There are a lot of sophisticated solutions available, and there are different tiers of e-commerce solutions.

There are differences between B2B and B2C selling that determine what functionalities your e-commerce platform needs to have. For example, businesses selling primarily to other businesses will need their e-commerce platform to address the following:

  • Corporate Account Management to segment customer groups (for example, to distinguish purchase managers from junior buyers)
  • Multinational brands operating across various countries, currencies, and tax regulations
  • Capability to deeply personalize your online storefront (e.g. branding, site search and navigation)
  • Detailed information such as product descriptions, videos, sales sheets
  • Dynamic pricing based on purchase volume or pre-negotiated discounts
  • Compatibility with multiple payment gateways such as PO, Check, ACH (Automated Clearing House) Direct Debit, Terms, Quote
  • Versatile shipping options with real-time delivery estimates

What about implementing your e-commerce solution?

When implementing an e-commerce solution, the implementation partner is just as important as the e-commerce platform you purchased.

For the implementation phase of an e-commerce solution, you must have somebody that is a design specialist in interactive digital marketing. Not just a technical person who knows how to make it all work, but somebody who can help you determine how to merchandise the products or services. They should be able to direct what the online brand looks like, oversee what kinds of promotions are used, and how the organization interacts with its customers.

There is an aesthetic to e-commerce that cannot be overlooked, so you need someone artistic involved in the implementation. This can often mean hiring a third-party interactive agency to help you design and configure your platform with the right look and feel for your brand. This ranges from broad questions of design and style, right down to the minutiae of whether you want one of those pesky pop-ups on your site. (As an aside, the reason they are there is because they actually work — annoying as they can be, they have been statistically proven to greatly increase the conversion rate of visitors on a website.)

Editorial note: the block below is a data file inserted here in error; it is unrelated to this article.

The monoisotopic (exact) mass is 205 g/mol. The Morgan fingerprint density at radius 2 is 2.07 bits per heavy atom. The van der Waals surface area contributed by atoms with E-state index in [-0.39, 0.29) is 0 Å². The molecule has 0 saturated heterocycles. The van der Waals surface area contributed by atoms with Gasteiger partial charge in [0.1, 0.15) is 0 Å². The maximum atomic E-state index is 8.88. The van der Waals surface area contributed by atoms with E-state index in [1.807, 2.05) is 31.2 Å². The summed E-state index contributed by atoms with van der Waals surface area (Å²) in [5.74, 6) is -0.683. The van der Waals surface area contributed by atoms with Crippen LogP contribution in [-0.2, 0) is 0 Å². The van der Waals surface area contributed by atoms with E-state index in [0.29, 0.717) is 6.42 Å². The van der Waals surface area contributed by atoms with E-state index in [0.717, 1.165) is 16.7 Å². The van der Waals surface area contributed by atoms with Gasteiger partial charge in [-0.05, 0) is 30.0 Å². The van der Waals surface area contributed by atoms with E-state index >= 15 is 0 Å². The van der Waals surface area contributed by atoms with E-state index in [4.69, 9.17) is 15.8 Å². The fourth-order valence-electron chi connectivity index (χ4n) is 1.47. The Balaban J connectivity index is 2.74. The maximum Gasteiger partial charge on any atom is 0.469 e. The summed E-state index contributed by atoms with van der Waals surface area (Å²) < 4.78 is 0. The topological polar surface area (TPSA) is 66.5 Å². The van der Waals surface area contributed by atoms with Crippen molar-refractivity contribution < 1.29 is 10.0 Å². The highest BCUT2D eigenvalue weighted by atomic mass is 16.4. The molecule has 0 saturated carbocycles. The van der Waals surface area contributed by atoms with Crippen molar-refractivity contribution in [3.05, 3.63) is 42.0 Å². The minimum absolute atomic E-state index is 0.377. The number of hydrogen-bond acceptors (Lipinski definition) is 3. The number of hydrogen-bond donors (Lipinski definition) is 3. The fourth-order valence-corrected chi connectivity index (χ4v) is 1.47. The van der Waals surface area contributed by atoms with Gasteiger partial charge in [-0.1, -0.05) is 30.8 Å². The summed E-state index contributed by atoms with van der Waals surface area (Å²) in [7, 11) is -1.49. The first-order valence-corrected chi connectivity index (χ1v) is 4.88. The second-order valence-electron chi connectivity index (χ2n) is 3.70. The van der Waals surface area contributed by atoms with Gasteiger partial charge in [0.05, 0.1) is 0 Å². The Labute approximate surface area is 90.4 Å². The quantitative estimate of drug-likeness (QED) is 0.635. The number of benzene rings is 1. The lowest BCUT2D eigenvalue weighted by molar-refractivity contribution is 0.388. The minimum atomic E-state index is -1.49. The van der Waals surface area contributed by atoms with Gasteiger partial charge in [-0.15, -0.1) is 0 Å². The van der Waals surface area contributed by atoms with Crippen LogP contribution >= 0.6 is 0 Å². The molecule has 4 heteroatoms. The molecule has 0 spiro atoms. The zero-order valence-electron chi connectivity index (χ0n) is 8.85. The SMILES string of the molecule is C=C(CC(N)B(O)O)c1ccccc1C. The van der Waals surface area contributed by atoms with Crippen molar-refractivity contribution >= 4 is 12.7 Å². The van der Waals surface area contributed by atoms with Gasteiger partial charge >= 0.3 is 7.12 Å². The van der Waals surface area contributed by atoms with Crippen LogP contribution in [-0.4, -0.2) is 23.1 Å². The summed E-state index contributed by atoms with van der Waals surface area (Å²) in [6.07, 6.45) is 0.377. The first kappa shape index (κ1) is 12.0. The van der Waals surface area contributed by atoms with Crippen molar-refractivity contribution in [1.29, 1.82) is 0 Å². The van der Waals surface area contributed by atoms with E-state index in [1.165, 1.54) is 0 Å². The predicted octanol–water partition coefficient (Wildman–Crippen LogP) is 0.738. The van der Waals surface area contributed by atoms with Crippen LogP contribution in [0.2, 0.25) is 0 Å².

In implementing your solution, try to recreate the in-person experience online. Envision that your e-commerce site is your virtual storefront: where your physical presence has a sign, your website has your logo. Just like walking into store with different sections or departments, a visitor should be able to enter your site, find what they are looking for and take their shopping cart to checkout without getting confused or lost. In a brick and mortar store, we all know where to go to find the checkout, and it should be the same on an e-commerce website. You want to make it as easy as possible for customers to pay for your products or services.

As an additional point on branding, the look and feel of your site should seamlessly mesh with your physical presence — because right now, e-commerce sites are having to replace that physical presence.

Commonly overlooked e-commerce considerations

There are several items that get tend to get overlooked on any new e-commerce implementation. The first of these is making sure to find a good web developer with actual e-commerce experience. This resource should be able to establish what your sales funnel is if you haven't already done that yourself. And even if you have, it is still good to work with the marketing agency or the web agency to actually figure out how you get people from the top of funnel — who have never heard of you before — as well as how to nurture hot prospects and take care of people who already know your product and are ready to buy.

One of the most commonly overlooked items is to make sure that you get your SKUs in order (Stock Keeping Units, or unique identifiers for individual products). If you don’t have a simple, sensible system for your inventory, it will create a lot of problems in your online product catalog if a pair of black slacks get misidentified as a pair of off-white heels.

Another one is to ensure that your product photography, your meta tags and your descriptions for all of the products are professional, thorough, and detailed. You don't want to go back and do that work after your site is live. Do the work ahead of time, and if you establish a format or a system for tagging and descriptions, this will just make it easier when you add new products from that point forward. Another reward is that your site will rank better on Google, because descriptions, tags, and relevant photos (which should also be tagged) all help improve your search engine optimization.